Google recently asked my permission to write a profile of me for a book they are putting together. They wanted to write about the Digital Economy, and about how we get Students involved in Computational Science. The journalist, Fran Molloy, who interviewed me for the profile asked a lot of questions about how we get kids involved in CS.
I didn’t feel as though I had many answers for her, but when I read the profile she wrote, something clicked for me. The exciting thing about the Computational Science project I run with my year 11s is that it is a real project, with real outcomes and real world consequences. It gets students engaged who have never been fully engaged before. It gets them working before the project is set, and keeps some of them working long after the project is over. It is an almighty hook into the excitement of Computational Science.
This, I am starting to realise, is the key. At the start of our year 10 course I like to give the students a little spiel about how, whatever field they go into, computation is going to have a huge impact on their work. So even if they don’t want to be computer scientists, the more they understand about computation, the better prepared they will be to do awesome things in their own fields. What better way to illustrate that than have them doing real projects with real impact from the start?
Even if you have a bunch of kids putting together a token web page – why not find a local charity or community organization that needs a web page built? There are hundreds of them out there. They don’t all have to do unique projects – make it a competition, where the best project gets used out in the real world.
If they are learning programming, why not have them write small scripts to process data in ways that some local organization (it could even be the school admin office) has to do often, that could easily be automated?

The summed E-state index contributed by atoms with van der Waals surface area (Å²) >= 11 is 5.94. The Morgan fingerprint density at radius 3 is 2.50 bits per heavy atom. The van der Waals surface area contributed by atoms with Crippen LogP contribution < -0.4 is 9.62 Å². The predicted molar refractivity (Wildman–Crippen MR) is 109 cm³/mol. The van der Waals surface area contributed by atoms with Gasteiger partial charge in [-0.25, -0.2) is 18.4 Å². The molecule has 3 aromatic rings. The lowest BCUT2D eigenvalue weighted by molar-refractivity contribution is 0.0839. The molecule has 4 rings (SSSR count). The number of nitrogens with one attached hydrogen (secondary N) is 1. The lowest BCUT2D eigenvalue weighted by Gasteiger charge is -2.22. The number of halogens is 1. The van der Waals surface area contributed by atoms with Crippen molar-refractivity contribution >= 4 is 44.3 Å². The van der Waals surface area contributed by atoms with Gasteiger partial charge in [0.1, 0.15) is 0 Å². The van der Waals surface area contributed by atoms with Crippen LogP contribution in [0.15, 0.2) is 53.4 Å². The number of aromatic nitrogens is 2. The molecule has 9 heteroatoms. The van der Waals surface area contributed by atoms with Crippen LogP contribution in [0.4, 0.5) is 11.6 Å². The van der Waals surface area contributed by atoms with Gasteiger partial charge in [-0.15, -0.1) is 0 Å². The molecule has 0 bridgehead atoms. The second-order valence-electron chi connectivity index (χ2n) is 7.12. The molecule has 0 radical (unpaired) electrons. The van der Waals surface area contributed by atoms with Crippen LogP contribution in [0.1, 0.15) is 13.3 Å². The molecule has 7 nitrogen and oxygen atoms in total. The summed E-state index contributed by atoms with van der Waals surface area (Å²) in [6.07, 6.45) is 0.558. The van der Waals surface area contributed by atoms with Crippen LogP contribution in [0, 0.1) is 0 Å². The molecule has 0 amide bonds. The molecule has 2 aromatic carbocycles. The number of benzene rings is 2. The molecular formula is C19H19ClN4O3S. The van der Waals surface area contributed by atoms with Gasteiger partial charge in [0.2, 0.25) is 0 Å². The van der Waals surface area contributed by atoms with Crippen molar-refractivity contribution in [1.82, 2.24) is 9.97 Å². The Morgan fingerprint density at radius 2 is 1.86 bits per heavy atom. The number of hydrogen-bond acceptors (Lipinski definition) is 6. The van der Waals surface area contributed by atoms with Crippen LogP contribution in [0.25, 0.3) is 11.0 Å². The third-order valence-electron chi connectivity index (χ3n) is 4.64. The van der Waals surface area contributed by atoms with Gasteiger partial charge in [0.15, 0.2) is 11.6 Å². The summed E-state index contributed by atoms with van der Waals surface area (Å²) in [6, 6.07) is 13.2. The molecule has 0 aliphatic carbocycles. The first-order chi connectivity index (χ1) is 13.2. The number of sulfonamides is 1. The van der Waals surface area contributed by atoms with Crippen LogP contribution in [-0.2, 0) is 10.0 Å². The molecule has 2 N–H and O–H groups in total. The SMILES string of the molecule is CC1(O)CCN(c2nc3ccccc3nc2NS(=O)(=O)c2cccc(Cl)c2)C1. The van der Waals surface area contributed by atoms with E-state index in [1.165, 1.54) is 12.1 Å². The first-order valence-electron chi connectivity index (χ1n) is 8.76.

Creating real world projects takes work – you have to find the organizations that need IT support, frame the project at a level to meet all of your students needs, and coordinate the communication between your students and the organization (so as to moderate what goes out, and also to protect both students and organizations from any inappropriate or troublesome communication).
The framing part sounds the most difficult, but in fact the key is to provide the simplest level of project for the kids who can’t manage any more. From what I have seen so far, the advanced kids will come up with all kinds of amazing ideas that aim at the moon all on their own, and the most important thing is to get out of their way and let them fly. It’s also important to set the assessment criteria so that incomplete projects that aim at the moon still receive marks that are relative to achievement. There’s nothing more demotivating than aiming for the moon and falling slightly short, and thus receiving a lower mark than someone who aimed for the doorstep and got there.
In last year’s project, which I rate as the most successful so far, I had kids creating simple text based graphs in python, and kids creating iOS apps in objective C, together with a python server side application that processes the data (which is shared between the applications via dropbox). The range of projects was amazing, and there was success within the reach of every student. For the most part they set their own level, and worked really hard to get there.
An important element of these projects is that they are always not for profit. They are either in support of volunteer organizations, scientists doing real research, or worth causes. Students rightly question the production of IT resources for profit-making organizations, and feel exploited when they don’t get paid for it. Working with not-for-profit enterprises increases the sense that they are doing something worthwhile, and making a difference in the world.
I won’t pretend these projects motivated every student in the class. There are always some that are hard to reach. But I’ve seen kids work harder on these projects than they’ve ever worked before, and when I run my feedback survey at the end of the year, the overwhelming response to “what was the best part of the course?” is always “getting to work on real projects.”
I think that says it all, really.